Overall, both aids-making workshops held with Los Pipitos in Nicaragua were judged a great success by all concerned: participants, families, and the disabled children involved.

As predicted, some of the assistive devices turned out better than others. When the time was up, some still needed work, and many called for follow-up.

But we all learned a lot through our mistakes as much as our successes. Above all the participants realized how important it is to include the families and as much as possible, the children themselves, in the problem-solving process.

Suggestions for Improvement

1. Allow More Time

Looking back at the experience, a suggestion was made by the organizers that the time scheduled for such an intensive, hands-on activity be extended from 2 days to 2 1⁄2 or 3 days (not counting the initial seminar). This would allow participants more time to finish constructing the assistive devices and test them more systematically. Another advantage would be that the final session—demonstration and evaluation—could be postponed to the next morning when everyone is fresh. That way, more time and energy could be devoted to critical analysis, thus adding invaluably to the learning experience.

A disadvantage, however, would be arranging for the disabled children and family members to either stay overnight or to travel to and from their homes an additional time (some families live quite far away). It is, of course, essential that the children and their family members be involved in evaluating the functionality of the aids produced.

2. More Emphasis on Sharing of Ideas, and of Learning Through a Problem Solving-Process

I returned from Nicaragua quite exhilarated. A great deal is being accomplished to benefit disabled children, and both Los Pipitos and the Telethon are make an enormous difference. Yet at the same time, much remains to be done.

Many disabled children’s needs are not adequately met, despite substantial input of resources and concern. One reason for this is that too that often persons with formal training in the field of rehabilitation, for all their good will, do not take a sufficiently observant, innovative, open-ended approach. Rather they tend to follow a routine, according to generic diagnoses and text-book expectations. Too often they do not adequately and humbly explore with the family and child, the child’s possibilities as a person in her or his own right.

There are, of course, outstanding exceptions: therapists who dare to climb out of the box to take a more personalized, creative, and empowering approach. It is important that parent cooperatives like Los Pipitos learn to hunt out and make the best use of these more liberated and liberating professionals.

3. Change Needed in Schooling—and in Selecting Who Qualifies

In terms of long term goals, it appears the overall approach to education needs to be changed. From primary school through professional training, a more open-ended, egalitarian, discovery-based approach is needed.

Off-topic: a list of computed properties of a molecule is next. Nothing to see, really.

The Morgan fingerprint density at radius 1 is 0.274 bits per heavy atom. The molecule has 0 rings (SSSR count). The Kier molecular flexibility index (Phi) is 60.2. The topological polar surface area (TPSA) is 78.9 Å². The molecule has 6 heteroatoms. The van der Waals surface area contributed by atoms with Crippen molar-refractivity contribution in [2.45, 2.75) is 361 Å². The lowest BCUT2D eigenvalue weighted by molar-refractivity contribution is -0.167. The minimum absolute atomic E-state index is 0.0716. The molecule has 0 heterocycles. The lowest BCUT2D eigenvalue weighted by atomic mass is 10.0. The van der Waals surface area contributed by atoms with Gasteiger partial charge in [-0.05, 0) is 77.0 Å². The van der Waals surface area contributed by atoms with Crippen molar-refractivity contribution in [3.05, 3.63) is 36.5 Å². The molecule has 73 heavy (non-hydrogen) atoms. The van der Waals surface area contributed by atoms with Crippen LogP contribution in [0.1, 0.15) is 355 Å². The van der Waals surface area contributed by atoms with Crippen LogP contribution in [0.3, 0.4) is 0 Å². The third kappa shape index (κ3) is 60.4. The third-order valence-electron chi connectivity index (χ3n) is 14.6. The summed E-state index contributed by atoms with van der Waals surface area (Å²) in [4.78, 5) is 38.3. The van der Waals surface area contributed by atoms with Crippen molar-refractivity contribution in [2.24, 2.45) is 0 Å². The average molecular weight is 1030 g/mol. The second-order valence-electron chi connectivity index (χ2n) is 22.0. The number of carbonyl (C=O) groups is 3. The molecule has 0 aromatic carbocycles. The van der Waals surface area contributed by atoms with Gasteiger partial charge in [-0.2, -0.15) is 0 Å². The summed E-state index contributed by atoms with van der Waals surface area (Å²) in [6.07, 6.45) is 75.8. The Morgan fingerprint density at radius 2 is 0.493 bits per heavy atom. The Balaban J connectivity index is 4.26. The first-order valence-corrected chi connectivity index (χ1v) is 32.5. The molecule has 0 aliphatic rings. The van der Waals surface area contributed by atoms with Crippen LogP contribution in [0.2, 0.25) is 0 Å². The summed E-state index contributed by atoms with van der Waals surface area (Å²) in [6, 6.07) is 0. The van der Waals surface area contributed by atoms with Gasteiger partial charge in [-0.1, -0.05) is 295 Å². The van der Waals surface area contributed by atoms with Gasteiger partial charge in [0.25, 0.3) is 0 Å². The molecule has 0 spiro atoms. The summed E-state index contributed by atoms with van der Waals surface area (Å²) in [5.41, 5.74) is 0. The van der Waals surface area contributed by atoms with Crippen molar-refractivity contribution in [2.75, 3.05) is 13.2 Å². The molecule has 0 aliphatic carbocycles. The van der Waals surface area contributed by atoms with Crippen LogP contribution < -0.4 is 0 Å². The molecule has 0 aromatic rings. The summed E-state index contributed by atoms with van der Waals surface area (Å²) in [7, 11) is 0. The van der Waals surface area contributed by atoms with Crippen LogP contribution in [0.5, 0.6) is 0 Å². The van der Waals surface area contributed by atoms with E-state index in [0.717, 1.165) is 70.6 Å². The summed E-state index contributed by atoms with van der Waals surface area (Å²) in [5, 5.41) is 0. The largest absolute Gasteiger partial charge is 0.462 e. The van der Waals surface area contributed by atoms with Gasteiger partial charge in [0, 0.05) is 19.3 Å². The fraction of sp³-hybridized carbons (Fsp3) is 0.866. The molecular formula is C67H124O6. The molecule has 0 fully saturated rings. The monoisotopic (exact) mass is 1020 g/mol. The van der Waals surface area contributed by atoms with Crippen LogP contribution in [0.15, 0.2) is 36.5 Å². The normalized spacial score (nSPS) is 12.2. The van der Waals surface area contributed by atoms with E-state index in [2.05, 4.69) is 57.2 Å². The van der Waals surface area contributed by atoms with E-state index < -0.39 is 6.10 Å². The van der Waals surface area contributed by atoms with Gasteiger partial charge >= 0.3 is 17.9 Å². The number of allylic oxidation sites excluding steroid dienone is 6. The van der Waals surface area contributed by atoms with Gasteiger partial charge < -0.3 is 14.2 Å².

Also it would help if students going into the “helping professions” were selected less by grade point average and more by their creativity and open-ended humility. They need to be willing to work with other people, especially marginalized persons, as equals.

4. More Disabled Rehab Professionals and Technicians

Many women’s rights advocates think that more gynecologists and obstetricians should be women. By the same token, perhaps more physiotherapists and rehabilitation specialists should be persons with disabilities—or at least be close family members of disabled persons. Such family involvement is the intrinsic strength of Los Pipitos, as of other endeavors led by parents.

But parents alone are not enough. (Too often parents are overprotective.) Disabled children need caring role models who have similar disabilities.

This is why, when I facilitate an aids-making workshop, I generally insist that at least half the participants should be disabled persons. By insisting on half, in the final countdown usually at least 10% have disabilities. Often these disabled persons take the lead in creative problem-solving and are especially sensitive to both the felt and real needs of the disabled child. They are more ready to step outside the box and look at the disabled children’s dreams and strengths before their weaknesses and fears.

5. The Future of Los Pipitos: More Leadership by the Disabled Children as They Grow Up—and Scholarships to Prepare Them

For the above reasons, I hope that in the near future more leadership of Los Pipitos will be taken over by disabled children themselves, as they grow up. In some of the chapters of Los Pipitos this is already happening. Three cheers!

It would also be grand if Los Pipitos could provide scholarships and encourage some of their disabled young people to study in disability-related professions such as physiotherapy, occupational therapy, brace and limb making, wheelchair design, special education, audiology, human rights advocacy, and social transformation.

With more disabled persons in the rehab profession, perhaps our institutions would stop teaching by rote and putting nonconformists into suffocating little compartments.

Perhaps together we can begin to build a saner, kinder world that celebrates diversity and gives even the odd-balls a fair chance.